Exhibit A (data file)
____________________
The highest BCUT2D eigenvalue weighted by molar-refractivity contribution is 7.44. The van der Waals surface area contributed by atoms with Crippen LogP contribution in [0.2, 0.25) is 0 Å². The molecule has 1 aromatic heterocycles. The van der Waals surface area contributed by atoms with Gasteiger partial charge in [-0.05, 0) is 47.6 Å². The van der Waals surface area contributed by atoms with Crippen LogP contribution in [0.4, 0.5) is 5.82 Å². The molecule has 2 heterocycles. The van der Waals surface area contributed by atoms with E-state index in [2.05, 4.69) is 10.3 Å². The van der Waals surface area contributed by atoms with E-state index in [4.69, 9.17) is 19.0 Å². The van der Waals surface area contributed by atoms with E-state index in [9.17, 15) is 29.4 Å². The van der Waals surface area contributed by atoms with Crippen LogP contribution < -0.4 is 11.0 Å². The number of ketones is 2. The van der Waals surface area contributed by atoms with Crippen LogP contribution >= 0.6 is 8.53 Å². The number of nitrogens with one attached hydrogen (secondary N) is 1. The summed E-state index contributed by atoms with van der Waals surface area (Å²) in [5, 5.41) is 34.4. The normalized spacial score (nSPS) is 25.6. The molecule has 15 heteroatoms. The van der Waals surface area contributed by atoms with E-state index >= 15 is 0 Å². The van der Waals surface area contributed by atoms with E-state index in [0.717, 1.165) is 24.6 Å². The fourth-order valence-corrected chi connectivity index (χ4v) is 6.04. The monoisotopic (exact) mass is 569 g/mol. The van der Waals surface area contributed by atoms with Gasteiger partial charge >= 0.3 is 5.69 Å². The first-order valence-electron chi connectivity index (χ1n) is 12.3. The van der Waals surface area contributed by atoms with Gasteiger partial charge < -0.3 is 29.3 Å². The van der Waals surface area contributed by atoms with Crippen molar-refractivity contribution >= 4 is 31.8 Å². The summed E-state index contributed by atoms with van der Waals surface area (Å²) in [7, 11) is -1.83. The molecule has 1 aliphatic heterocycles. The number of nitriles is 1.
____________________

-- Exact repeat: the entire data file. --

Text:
The highest BCUT2D eigenvalue weighted by molar-refractivity contribution is 7.44. The van der Waals surface area contributed by atoms with Crippen LogP contribution in [0.2, 0.25) is 0 Å². The molecule has 1 aromatic heterocycles. The van der Waals surface area contributed by atoms with Gasteiger partial charge in [-0.05, 0) is 47.6 Å². The van der Waals surface area contributed by atoms with Crippen LogP contribution in [0.4, 0.5) is 5.82 Å². The molecule has 2 heterocycles. The van der Waals surface area contributed by atoms with E-state index in [2.05, 4.69) is 10.3 Å². The van der Waals surface area contributed by atoms with E-state index in [4.69, 9.17) is 19.0 Å². The van der Waals surface area contributed by atoms with E-state index in [9.17, 15) is 29.4 Å². The van der Waals surface area contributed by atoms with Crippen LogP contribution < -0.4 is 11.0 Å². The number of ketones is 2. The van der Waals surface area contributed by atoms with Crippen LogP contribution >= 0.6 is 8.53 Å². The number of nitrogens with one attached hydrogen (secondary N) is 1. The summed E-state index contributed by atoms with van der Waals surface area (Å²) in [5, 5.41) is 34.4. The normalized spacial score (nSPS) is 25.6. The molecule has 15 heteroatoms. The van der Waals surface area contributed by atoms with E-state index >= 15 is 0 Å². The van der Waals surface area contributed by atoms with E-state index in [0.717, 1.165) is 24.6 Å². The fourth-order valence-corrected chi connectivity index (χ4v) is 6.04. The monoisotopic (exact) mass is 569 g/mol. The van der Waals surface area contributed by atoms with Gasteiger partial charge >= 0.3 is 5.69 Å². The first-order valence-electron chi connectivity index (χ1n) is 12.3. The van der Waals surface area contributed by atoms with Gasteiger partial charge < -0.3 is 29.3 Å². The van der Waals surface area contributed by atoms with Crippen molar-refractivity contribution >= 4 is 31.8 Å². The summed E-state index contributed by atoms with van der Waals surface area (Å²) in [7, 11) is -1.83. The molecule has 1 aliphatic heterocycles. The number of nitriles is 1.